(The posters for Steven Universe and Game of Thrones appear next to NC)

NC: TV for both kids and adults has gotten so good recently, but it's the TV for kids that's even more important.

(The pictures of children watching TV are shown)

NC (vo): We know we can show them anything, and for years, we took that as an excuse to merely profit and distract, while sometimes educating. Now, we're using it not only to entertain and educate, but also enlighten them. They're used to expand their mindset and show possibilities.

(Clips of Avatar, Steven Universe, Adventure Time, Gravity Falls)

NC (vo): Instead of just introducing information, they're introducing wisdom, and through the best way possible, without them even realising they're learning anything at all. They're fun, exciting and silly, but also smart, artistic and insightful. They play with mood, character and different ways of telling a story than any kids' show has done in the past. A five-year-old can watch Adventure Time and enjoy it, but then grow up years later and enjoy it for entirely different reasons.

NC: It's a strange time now where talent and respect for your audience actually equals big bucks.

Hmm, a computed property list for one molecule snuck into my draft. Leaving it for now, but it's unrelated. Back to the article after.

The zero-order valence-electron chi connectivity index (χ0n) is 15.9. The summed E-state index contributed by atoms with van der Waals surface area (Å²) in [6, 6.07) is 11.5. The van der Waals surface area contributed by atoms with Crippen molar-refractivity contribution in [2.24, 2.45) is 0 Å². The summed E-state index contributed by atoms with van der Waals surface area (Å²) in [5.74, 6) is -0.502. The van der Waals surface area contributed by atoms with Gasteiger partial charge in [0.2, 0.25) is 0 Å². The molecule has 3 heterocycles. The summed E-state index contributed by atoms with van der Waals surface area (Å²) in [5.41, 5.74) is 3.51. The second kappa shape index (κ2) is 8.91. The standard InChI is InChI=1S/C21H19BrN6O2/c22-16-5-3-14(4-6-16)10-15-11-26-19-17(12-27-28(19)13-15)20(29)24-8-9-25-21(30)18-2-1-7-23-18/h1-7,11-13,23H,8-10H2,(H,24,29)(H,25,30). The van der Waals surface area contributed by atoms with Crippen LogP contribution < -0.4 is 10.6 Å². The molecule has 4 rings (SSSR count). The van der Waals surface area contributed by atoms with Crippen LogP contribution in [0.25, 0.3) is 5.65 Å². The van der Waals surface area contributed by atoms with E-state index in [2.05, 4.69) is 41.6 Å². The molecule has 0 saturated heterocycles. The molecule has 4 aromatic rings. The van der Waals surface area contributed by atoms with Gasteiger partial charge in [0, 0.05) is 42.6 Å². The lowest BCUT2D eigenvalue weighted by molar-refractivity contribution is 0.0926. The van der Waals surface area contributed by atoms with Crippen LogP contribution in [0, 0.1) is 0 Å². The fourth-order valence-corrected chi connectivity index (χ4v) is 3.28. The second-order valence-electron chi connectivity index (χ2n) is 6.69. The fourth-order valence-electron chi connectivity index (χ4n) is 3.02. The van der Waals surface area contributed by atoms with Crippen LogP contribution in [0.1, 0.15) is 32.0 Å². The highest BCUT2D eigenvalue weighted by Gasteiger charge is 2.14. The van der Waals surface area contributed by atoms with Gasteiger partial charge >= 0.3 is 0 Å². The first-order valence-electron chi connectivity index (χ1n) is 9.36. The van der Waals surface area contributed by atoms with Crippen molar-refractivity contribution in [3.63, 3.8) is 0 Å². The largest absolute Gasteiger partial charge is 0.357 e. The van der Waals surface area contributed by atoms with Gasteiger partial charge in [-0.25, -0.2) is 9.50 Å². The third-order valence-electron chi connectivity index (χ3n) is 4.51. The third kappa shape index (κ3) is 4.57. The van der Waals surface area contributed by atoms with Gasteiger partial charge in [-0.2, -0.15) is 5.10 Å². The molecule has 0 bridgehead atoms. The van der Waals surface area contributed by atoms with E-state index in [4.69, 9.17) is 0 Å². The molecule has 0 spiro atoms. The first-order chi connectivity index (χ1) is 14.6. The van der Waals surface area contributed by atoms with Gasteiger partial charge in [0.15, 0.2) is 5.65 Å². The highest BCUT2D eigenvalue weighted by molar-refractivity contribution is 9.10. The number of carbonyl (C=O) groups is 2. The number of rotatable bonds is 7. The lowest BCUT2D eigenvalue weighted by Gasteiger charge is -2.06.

(Clips of Steven Universe, Gravity Falls, Adventure Time, Legend of Korra, Batman and Avatar)

NC (vo): Maybe people finally got tired of awarding the same repeat programming, or maybe the means of recognising that frustration have just gotten more obvious, but whatever it is, it's leading to some great work. New classics, new characters, and new stories that will not only be remembered years later, but appreciated on levels that we never appreciated on kids' programming before. Over the years, pioneers saying kids should be given our best instead of our leftovers are being heard and explored through brand-new ways, discovering, educating, creating, and all while having a great deal of fun. The generation that watches these shows now will then grow up and bring us even newer and greater possibilities, because, hey, we gave them a great starting point to be inspired by. It's a great world of imagination, intelligence and ingenuity that hopefully isn't slowing down any time soon.

NC: I'm the Nostalgia Critic. I remember it so you don't have to.

(He gets up and leaves, putting his usual cap on top of his Dipper hat. The credits roll)